Early last month, we named the infamous Malice at the Palace the most unsportsmanlike act in sports history. And we're sticking to that. The gigantic fight that took place between the Pacers and the Pistons—and, further, the Pacers and the Pistons fans—back in November 2004 still haunts the NBA. It was a crazy event that we still can't believe happened.
But it did. And it happened, at least in part, because of a cup. A blue souvenir cup that was given away to thousands of fans who attended the Pacers/Pistons game at the Palace of Auburn Hills that night. And now, a Reddit user is claiming that he has the cup that was thrown at Ron Artest that triggered the Malice at the Palace in the first place.
The man has absolutely no way of proving that the cup he has is the one that was actually thrown at Artest (remember, smartphones didn't really exist back then). But he does have a relatively convincing story.
"4 minutes after the players had left for the locker rooms," he writes. "Mason, the announcer, and other police/security guards were demanding we all leave in a calm fashion as quickly as possible. I had to retrieve that Cup. I had in my mind the idea that if I myself were to get it, I would be pepper sprayed or some sort of force would be taken upon me. So, being the kind hearted gentleman I am, I asked my girlfriend to lunge for it. She obliged immediately, and simply walked down to the court and picked it up. At this point, security was not within 100 feet of us, and the Cup itself was still laying where it had been for a good 10 minutes. She picks it up, still with traces of liquid in it, which was not alcohol but definitely a soda of some sort. She hands it to me, I tell her to place it in her purse. The three of us leave with gusto."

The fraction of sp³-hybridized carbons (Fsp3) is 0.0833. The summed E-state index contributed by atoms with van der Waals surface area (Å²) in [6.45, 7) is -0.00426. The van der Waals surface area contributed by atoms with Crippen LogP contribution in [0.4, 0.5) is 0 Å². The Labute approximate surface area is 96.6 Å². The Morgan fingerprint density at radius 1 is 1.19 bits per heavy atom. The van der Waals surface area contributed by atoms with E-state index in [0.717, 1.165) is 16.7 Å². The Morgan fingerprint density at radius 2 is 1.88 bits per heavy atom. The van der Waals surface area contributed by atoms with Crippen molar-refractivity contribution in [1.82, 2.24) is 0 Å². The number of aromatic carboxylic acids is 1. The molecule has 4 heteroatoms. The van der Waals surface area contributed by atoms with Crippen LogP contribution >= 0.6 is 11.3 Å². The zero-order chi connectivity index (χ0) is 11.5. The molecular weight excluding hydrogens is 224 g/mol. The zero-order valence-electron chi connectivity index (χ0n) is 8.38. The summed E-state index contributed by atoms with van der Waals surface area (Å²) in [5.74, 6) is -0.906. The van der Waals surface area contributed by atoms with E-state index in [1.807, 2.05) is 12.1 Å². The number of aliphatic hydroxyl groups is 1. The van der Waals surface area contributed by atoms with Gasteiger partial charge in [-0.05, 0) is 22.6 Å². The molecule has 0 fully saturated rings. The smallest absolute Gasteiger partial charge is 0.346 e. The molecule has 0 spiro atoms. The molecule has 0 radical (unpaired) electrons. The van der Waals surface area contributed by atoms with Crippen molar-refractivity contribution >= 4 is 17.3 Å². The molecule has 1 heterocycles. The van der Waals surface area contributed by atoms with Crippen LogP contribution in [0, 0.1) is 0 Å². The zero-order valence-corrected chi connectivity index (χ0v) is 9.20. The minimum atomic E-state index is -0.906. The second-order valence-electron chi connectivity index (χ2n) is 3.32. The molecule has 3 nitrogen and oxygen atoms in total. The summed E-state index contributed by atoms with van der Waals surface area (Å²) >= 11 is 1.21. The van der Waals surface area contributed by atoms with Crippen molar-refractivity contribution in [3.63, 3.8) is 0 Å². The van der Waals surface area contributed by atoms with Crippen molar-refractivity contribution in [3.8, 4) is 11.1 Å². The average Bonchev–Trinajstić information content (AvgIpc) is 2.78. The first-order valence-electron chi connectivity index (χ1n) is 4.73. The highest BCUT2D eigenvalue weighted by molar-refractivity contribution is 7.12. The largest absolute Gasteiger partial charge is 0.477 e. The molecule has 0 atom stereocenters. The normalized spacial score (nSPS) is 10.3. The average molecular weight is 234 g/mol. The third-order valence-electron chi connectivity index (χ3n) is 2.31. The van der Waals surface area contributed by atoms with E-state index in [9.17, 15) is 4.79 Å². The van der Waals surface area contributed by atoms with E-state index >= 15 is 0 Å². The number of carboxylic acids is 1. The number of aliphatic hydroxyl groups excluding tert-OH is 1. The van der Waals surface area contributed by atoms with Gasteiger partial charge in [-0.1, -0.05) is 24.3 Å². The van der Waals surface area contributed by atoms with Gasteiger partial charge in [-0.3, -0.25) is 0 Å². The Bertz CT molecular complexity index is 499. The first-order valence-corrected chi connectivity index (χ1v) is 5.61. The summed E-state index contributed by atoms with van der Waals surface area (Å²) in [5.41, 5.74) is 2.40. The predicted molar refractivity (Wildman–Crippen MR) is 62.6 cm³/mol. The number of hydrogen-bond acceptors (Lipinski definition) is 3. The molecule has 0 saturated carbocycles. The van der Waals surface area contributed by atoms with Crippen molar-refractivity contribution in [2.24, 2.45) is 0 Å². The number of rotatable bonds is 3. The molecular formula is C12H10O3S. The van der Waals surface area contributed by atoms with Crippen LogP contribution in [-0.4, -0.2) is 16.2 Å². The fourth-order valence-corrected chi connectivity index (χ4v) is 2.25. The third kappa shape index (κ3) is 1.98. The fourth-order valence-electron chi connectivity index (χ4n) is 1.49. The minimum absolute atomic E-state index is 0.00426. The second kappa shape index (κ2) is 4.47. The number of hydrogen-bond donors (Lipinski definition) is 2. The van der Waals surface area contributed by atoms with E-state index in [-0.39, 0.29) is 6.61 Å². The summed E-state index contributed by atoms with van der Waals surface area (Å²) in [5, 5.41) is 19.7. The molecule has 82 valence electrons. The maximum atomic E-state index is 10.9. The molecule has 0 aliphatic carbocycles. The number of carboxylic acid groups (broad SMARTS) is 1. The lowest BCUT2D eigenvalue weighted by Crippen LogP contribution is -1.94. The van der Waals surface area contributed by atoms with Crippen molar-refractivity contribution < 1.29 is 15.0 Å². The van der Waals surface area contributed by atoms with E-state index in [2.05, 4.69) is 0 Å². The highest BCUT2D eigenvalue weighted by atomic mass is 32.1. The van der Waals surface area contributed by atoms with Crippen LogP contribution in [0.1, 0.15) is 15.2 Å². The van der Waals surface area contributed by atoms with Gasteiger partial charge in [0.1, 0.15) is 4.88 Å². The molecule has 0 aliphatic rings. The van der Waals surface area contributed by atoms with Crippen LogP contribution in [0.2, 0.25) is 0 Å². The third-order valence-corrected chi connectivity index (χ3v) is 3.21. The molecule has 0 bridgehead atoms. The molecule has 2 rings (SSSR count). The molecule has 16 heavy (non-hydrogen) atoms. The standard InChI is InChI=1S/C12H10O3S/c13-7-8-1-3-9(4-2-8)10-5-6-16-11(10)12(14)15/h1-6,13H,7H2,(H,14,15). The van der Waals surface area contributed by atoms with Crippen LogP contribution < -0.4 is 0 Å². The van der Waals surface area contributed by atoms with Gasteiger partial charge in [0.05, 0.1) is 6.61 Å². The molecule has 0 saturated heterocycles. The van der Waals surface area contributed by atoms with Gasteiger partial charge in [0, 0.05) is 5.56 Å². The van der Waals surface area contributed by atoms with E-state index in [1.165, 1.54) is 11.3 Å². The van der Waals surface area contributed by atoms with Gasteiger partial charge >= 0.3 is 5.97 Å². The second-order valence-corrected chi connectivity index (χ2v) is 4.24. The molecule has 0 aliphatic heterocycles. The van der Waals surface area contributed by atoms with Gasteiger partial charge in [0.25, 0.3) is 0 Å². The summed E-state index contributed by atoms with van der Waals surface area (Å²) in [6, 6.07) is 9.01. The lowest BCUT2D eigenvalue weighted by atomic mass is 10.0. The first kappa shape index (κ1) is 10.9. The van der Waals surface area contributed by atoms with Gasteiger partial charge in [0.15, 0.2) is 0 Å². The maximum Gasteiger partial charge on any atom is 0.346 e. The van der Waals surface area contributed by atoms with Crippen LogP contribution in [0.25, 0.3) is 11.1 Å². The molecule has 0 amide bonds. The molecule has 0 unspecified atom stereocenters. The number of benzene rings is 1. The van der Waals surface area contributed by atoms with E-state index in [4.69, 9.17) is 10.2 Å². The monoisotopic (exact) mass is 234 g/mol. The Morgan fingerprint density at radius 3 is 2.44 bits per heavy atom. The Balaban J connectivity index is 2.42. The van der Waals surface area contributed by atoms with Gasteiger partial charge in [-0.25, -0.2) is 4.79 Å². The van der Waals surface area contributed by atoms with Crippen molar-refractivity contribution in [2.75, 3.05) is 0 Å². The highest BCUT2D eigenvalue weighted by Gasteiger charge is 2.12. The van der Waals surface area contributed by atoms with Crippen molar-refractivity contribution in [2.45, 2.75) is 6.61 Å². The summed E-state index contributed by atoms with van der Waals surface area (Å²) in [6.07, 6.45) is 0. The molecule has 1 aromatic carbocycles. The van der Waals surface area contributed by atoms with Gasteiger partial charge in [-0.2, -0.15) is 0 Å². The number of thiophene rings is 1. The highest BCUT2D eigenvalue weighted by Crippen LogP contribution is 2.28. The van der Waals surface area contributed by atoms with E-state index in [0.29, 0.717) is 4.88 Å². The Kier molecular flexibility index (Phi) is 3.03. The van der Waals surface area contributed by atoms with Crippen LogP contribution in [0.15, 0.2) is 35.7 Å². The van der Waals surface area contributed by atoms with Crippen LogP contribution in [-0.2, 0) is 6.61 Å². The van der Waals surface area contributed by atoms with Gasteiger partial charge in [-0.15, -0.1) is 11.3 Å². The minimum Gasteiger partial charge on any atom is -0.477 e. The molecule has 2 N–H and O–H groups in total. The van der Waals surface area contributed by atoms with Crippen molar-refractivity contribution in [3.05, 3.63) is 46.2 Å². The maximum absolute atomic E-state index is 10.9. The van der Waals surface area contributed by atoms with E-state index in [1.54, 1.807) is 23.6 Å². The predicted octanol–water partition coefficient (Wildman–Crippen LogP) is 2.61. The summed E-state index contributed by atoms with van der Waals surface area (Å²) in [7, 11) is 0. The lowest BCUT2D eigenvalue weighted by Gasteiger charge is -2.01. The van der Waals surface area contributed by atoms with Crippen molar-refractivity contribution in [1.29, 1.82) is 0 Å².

So do you believe the guy? Is the cup pictured above the one that started the Malice at the Palace? We'll give him the benefit of the doubt for now because, at the very least, he took the time to come up with a cool story based on the cup. But that doesn't mean we're going to place a bid on it when it eventually ends up on eBay, even if it is one of the most famous souvenir cups in sports history.